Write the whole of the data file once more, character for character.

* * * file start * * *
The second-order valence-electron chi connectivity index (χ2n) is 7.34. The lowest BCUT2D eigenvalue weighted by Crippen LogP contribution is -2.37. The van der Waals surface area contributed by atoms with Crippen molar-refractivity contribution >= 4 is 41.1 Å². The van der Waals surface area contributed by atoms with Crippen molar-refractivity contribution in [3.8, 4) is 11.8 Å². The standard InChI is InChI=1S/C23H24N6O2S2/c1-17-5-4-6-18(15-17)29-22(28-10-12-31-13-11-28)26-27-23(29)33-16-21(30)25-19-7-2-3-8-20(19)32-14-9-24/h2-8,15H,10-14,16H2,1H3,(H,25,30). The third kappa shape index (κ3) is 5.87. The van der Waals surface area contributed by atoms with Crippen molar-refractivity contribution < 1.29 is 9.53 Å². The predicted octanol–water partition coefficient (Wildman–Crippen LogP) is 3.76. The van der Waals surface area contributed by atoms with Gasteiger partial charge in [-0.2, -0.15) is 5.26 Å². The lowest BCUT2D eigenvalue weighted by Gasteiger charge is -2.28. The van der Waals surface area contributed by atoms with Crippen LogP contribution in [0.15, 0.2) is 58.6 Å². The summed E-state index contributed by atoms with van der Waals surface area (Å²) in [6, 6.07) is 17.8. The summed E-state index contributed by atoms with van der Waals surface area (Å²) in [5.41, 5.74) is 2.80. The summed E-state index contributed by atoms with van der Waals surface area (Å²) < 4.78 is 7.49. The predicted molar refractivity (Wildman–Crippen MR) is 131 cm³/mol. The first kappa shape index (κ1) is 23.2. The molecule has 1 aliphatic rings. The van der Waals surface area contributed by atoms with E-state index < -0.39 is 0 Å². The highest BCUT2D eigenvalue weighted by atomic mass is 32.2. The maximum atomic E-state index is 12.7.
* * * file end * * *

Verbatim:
The second-order valence-electron chi connectivity index (χ2n) is 7.34. The lowest BCUT2D eigenvalue weighted by Crippen LogP contribution is -2.37. The van der Waals surface area contributed by atoms with Crippen molar-refractivity contribution >= 4 is 41.1 Å². The van der Waals surface area contributed by atoms with Crippen molar-refractivity contribution in [3.8, 4) is 11.8 Å². The standard InChI is InChI=1S/C23H24N6O2S2/c1-17-5-4-6-18(15-17)29-22(28-10-12-31-13-11-28)26-27-23(29)33-16-21(30)25-19-7-2-3-8-20(19)32-14-9-24/h2-8,15H,10-14,16H2,1H3,(H,25,30). The third kappa shape index (κ3) is 5.87. The van der Waals surface area contributed by atoms with Crippen molar-refractivity contribution < 1.29 is 9.53 Å². The predicted octanol–water partition coefficient (Wildman–Crippen LogP) is 3.76. The van der Waals surface area contributed by atoms with Gasteiger partial charge in [-0.2, -0.15) is 5.26 Å². The lowest BCUT2D eigenvalue weighted by Gasteiger charge is -2.28. The van der Waals surface area contributed by atoms with Crippen LogP contribution in [0.15, 0.2) is 58.6 Å². The summed E-state index contributed by atoms with van der Waals surface area (Å²) in [6, 6.07) is 17.8. The summed E-state index contributed by atoms with van der Waals surface area (Å²) in [5.41, 5.74) is 2.80. The summed E-state index contributed by atoms with van der Waals surface area (Å²) < 4.78 is 7.49. The predicted molar refractivity (Wildman–Crippen MR) is 131 cm³/mol. The first kappa shape index (κ1) is 23.2. The molecule has 1 aliphatic rings. The van der Waals surface area contributed by atoms with E-state index < -0.39 is 0 Å². The highest BCUT2D eigenvalue weighted by atomic mass is 32.2. The maximum atomic E-state index is 12.7.